She underwent another important transformation. When she entered politics, she completely deglamorised herself. It was as if she wanted to shut the door on the “actress” chapter of her life. I don’t know if, in her very private moments, she relives those memories. I wonder because she is also a creative person, having written a novel in Tamil, and therefore cannot be devoid of sensitivity. It is intriguing, therefore, how she may be dealing with her memories of being an actress and with memeories of people from her early years. Friends have tried to contact her, but she has not responded. They have gone to her house to invite her to the weddings of sons or daughters, but she has never responded.
People with a film star past are usually never without make-up. Not Jayalalitha. No hint or trace that she was once a glamorous star. This adds to my theory about her shutting doors on the past. She knew early on that women or film stars were not respected. Politicians used to often say that, after all, she was an actress, and when she gave her first political speech in Cuddalore, she faced taunts of “cabaret dancer”. One has to link her deglamorisation with those humiliations.
The Banyan Tree
Jayalalitha’s only friend is Sashikala. When they met, Sashikala was running a video cassette shop, and Jayalalitha would borrow videos on rental. Somehow, she took a liking to her. Nobody knows how their relationship became so strong. In fact, only Sashikala can write a biography of Jayalalitha. She has remained loyal to her, not turning approver against Jayalalitha even when she was jailed. Jayalalitha has said that Sashikala came to help her and has become more than a sister. She says people with a family have a lot of relatives to take care of them, but she doesn’t have any. Sashikala had filled the gap. Sashikala even sacrificed her husband Natarajan for Jayalalitha’s sake. But that’s a different story.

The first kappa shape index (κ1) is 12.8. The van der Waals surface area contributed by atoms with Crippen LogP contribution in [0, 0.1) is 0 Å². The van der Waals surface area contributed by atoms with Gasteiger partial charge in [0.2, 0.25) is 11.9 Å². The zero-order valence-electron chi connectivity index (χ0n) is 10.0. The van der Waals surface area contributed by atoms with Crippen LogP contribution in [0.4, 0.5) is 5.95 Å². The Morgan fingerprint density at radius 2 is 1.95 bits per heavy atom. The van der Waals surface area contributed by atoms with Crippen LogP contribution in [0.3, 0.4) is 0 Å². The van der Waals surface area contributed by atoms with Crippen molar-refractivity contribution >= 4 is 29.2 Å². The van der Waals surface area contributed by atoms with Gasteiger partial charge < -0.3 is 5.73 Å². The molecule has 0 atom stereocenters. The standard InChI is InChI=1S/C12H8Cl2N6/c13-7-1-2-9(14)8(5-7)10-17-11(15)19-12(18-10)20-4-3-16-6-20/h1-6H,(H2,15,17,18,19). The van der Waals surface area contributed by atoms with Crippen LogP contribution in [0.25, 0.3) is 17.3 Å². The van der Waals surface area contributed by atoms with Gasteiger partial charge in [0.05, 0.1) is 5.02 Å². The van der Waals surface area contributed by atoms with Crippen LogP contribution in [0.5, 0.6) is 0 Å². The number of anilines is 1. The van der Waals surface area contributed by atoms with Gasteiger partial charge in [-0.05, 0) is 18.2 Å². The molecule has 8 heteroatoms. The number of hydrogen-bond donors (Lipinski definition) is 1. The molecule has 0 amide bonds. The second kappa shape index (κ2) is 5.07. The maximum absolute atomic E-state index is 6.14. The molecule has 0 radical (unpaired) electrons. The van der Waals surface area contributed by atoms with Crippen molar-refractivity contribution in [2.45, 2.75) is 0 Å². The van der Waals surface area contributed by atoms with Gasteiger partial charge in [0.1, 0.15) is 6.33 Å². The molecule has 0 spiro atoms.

As I studied Jayalalitha’s life, I started empathising with her. I started looking at it from a gender perspective. As a woman, I could see how she must have felt betrayed. In the film world, they tried to destroy her by not allowing her to be paired with MGR; they tried that again when she entered politics. These things wouldn’t have happened if she were not a woman. We should remember that she came to politics without a pedigree. I realised as I talked to people about her how difficult it must have been for a woman to survive in the crude, male-dominated and sexist politics of Tamil Nadu. She once described her feelings with passion during an election campaign: “I stand before you having come swimming in the fire of life.”
Two Lives, Intertwined
Born on February 24, 1948, near Mysore, Karnataka
Colour of corruption